Udson Cabral Mendes contributes to a publication in Nature
Many researchers in the field of quantum science and technology are driven by the prospect of making a substantial contribution to the development of quantum computers. Sharing this motivation, Udson Cabral Mendes, a postdoctoral fellow at the Institut quantique (IQ), investigates ways for spin quantum bits and photons to interact strongly in a quantum chip.
Spin quantum bits are a compelling option to form the building blocks of quantum computers. Indeed, their long coherence time and small physical size make them an attractive alternative for solid-state quantum computation. However, connecting different spin quantum bits across the quantum chip remains a major challenge. A first step toward addressing this issue was reported in both Science and Nature publications to which Udson is a co-author.
In an international effort, Udson and Pr Alexandre Blais combined their theoretical expertise with experimental teams from QuTech and ETH-Zurich to demonstrate, in proof-of-principle experiments, how to transfer the information encoded in a spin quantum bit to a microwave photon in a superconducting resonator. “While the idea behind both Science and Nature papers is the same, the physics of the photon-spin quantum bit coupling, devices and material used in the experiments are very different” explains Udson.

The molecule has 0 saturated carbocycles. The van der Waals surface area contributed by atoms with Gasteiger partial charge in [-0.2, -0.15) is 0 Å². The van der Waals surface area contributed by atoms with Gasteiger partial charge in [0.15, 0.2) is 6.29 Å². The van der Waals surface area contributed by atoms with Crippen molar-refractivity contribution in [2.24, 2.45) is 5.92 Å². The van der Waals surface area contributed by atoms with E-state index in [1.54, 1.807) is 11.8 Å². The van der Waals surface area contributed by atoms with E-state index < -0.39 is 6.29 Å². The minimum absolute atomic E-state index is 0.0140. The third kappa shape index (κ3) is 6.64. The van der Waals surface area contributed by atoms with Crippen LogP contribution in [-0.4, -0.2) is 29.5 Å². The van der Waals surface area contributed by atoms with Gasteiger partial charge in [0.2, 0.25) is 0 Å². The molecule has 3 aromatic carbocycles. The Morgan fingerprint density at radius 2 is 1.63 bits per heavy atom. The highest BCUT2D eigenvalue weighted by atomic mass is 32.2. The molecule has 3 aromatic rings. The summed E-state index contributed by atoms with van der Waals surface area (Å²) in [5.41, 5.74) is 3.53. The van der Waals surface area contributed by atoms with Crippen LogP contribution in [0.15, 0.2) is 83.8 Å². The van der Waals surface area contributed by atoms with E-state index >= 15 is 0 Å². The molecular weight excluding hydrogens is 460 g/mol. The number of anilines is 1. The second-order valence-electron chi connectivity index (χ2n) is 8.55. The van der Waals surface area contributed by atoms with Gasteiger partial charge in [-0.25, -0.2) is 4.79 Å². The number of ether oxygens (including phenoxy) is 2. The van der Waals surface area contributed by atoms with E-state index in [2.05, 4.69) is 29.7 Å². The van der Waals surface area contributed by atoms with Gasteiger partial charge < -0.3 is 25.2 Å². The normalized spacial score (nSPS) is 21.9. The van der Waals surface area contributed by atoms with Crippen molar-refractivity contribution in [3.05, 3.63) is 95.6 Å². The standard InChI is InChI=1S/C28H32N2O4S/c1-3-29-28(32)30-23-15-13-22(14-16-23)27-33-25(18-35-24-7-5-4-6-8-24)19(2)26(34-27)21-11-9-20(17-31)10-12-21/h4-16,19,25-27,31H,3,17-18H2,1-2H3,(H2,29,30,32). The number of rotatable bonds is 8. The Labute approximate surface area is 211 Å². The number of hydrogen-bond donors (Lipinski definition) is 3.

Science: Strong spin-photon coupling in silicon
In the experiment performed by the QuTech group led by Pr Lieven Vandersypen, the spin quantum bit is formed in a silicon material by confining a single electron spin in two quantum boxes – also known as double quantum dots. Using a clever trick with magnetic fields first proposed by Pr Michel Pioro-Ladrière from IQ and his team, the researchers were able to couple the electron spin to the electric field of the photon.
Nature: Coherent spin-photon coupling using a resonant exchange qubit
As for the experiment with the ETH-Zurich led by Prs Andreas Wallraff, Klaus Ensslin et Thomas Ihn, the spin quantum bit is comprised of gallium arsenide material, in which three electron spins are trapped in three quantum boxes forming a so-called resonant exchange qubit. In this device, the coupling between photon and the spin quantum bit is a result of a spin-to-charge conversion process mediated by exchange interaction.
“In future quantum computers, microwave photons could be used to transmit quantum information among spin qubits separated by a centimeter or even more in a complex chip.” adds Pr Blais.
Udson will pursue his postdoctoral fellowship at IQ until 2019 where there will be more such exciting opportunities to contribute to the development of quantum technologies.